Another major hazard is flooding in coastal cities such as Mumbai caused by tropical cyclones and sea-level rise. A substantial rise in the pre-monsoon sea-surface temperature trends across the Northern Indian Ocean, specifically in the Arabian Sea, creates a conducive environment for the genesis and propagation of tropical cyclones14. This situation, further aggravated by the swift increase in the mean sea level15, would increase the risk of coastal flooding. Moreover, flooding in the coastal cities would likely pose major difficulties16 for both short-term emergency management and the longer-term recovery of these marginal communities, who generally live in low-elevation areas16. Due to this, the coastal cities — specifically Mumbai, where the influx of marginal migrants is very high — face immense challenges in managing the increasing hydroclimatic hazards, the consequences of which are experienced by the large vulnerable population and are often met with huge monetary losses17.

These climate-related hazards paint an alarming scenario in which the major migrant destinations will emerge as hotspots of climate-induced disruptions, wherein vulnerable migrants are expected to be the most impacted. The lack of basic resources — such as proper shelter, healthcare and clean drinking water — for these segments of population may therefore make them more susceptible to higher health risks17. Overall, there is a pressing need for robust policy frameworks to protect these marginal migrants from contemporary and future climatic hazards.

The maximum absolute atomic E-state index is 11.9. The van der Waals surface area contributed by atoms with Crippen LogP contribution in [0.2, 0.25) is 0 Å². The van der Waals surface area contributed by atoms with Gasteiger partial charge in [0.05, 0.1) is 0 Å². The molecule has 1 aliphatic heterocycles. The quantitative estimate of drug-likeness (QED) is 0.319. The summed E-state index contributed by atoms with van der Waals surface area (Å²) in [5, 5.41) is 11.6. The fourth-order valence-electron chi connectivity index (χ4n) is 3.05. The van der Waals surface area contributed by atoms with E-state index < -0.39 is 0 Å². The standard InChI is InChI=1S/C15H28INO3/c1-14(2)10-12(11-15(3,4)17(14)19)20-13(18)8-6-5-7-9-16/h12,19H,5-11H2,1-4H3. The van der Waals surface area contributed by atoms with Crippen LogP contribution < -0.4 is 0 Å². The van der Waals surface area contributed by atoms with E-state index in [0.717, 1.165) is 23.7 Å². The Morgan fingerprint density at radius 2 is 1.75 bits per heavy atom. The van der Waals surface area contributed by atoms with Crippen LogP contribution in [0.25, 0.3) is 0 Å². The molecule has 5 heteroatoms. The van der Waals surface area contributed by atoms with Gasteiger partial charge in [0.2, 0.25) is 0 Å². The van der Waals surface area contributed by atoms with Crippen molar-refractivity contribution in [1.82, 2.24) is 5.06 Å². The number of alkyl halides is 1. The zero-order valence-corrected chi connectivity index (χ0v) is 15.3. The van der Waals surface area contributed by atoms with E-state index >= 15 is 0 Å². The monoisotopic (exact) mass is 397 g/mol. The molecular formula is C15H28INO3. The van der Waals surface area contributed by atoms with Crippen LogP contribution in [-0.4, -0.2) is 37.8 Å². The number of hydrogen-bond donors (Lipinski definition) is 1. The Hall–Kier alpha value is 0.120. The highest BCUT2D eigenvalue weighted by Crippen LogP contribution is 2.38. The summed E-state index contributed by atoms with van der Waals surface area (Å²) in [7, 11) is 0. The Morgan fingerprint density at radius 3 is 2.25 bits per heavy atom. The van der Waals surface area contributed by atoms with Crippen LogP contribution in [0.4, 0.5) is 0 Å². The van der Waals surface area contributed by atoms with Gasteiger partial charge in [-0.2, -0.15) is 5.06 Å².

Strategies for migrant communities

While adaptation measures had generally taken a backseat to mitigation efforts in the fight against climate change18, in India, there is an emerging cognizance of the need to simultaneously undertake mitigation and adaptation efforts, as outlined in its National Action Plan for Climate Change19. India has evolved from a ‘growth-first’ stance to a more ‘climate responsible and mitigating’ stance in its policies20. This change in the national policy outlook has trickled down to the State Action Plans as well21. Various strategies are being implemented in the agricultural sector to curtail the adverse impacts of climate change, including credits for crops, better and adaptive water and crop management (for example, stress-tolerant varieties, crop rotation) and climate-smart (resilient) measures22. Such measures are especially necessary given that the overall risk in agriculture sector has risen over the past decades owing to increased climatic hazards7,8,23, and the trend is likely to continue in the future. These conditions generally act as a catalyst for the contemporary and future migration of marginal communities from agriculture-intensive areas to megacities6. Even though such strategies are in place at the source of migration, policies targeting the vulnerable migrants at the destinations are severely lacking.